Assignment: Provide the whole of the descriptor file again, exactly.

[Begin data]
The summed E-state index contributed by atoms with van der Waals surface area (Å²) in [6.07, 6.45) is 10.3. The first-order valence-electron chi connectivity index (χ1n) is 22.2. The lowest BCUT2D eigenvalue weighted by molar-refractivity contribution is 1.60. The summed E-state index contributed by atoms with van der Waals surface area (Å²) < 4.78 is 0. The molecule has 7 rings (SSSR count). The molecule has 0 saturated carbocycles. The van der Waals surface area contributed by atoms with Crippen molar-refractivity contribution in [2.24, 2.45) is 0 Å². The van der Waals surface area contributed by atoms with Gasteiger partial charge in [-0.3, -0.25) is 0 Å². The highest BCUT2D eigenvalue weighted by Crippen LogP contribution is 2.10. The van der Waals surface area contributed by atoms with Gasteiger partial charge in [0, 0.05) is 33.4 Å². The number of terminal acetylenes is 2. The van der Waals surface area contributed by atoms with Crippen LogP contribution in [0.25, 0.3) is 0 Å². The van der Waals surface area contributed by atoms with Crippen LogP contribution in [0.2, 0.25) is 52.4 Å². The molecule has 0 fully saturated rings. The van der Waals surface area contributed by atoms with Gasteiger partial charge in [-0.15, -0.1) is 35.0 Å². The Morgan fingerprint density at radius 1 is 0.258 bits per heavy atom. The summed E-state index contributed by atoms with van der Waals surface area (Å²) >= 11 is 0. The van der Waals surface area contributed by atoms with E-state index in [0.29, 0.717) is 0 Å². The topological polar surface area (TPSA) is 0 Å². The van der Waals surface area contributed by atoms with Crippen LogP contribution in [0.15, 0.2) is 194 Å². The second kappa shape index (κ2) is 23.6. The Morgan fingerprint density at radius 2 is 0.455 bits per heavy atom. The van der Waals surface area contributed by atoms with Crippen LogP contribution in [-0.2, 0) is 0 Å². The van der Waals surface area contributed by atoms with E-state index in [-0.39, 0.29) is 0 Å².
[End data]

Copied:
The summed E-state index contributed by atoms with van der Waals surface area (Å²) in [6.07, 6.45) is 10.3. The first-order valence-electron chi connectivity index (χ1n) is 22.2. The lowest BCUT2D eigenvalue weighted by molar-refractivity contribution is 1.60. The summed E-state index contributed by atoms with van der Waals surface area (Å²) < 4.78 is 0. The molecule has 7 rings (SSSR count). The molecule has 0 saturated carbocycles. The van der Waals surface area contributed by atoms with Crippen molar-refractivity contribution in [2.24, 2.45) is 0 Å². The van der Waals surface area contributed by atoms with Gasteiger partial charge in [-0.3, -0.25) is 0 Å². The highest BCUT2D eigenvalue weighted by Crippen LogP contribution is 2.10. The van der Waals surface area contributed by atoms with Gasteiger partial charge in [0, 0.05) is 33.4 Å². The number of terminal acetylenes is 2. The van der Waals surface area contributed by atoms with Crippen LogP contribution in [0.25, 0.3) is 0 Å². The van der Waals surface area contributed by atoms with Crippen LogP contribution in [0.2, 0.25) is 52.4 Å². The molecule has 0 fully saturated rings. The van der Waals surface area contributed by atoms with Gasteiger partial charge in [-0.15, -0.1) is 35.0 Å². The Morgan fingerprint density at radius 1 is 0.258 bits per heavy atom. The summed E-state index contributed by atoms with van der Waals surface area (Å²) >= 11 is 0. The van der Waals surface area contributed by atoms with E-state index in [0.29, 0.717) is 0 Å². The topological polar surface area (TPSA) is 0 Å². The van der Waals surface area contributed by atoms with Crippen LogP contribution in [0.15, 0.2) is 194 Å². The second kappa shape index (κ2) is 23.6. The Morgan fingerprint density at radius 2 is 0.455 bits per heavy atom. The van der Waals surface area contributed by atoms with Crippen LogP contribution in [-0.2, 0) is 0 Å². The van der Waals surface area contributed by atoms with E-state index in [-0.39, 0.29) is 0 Å².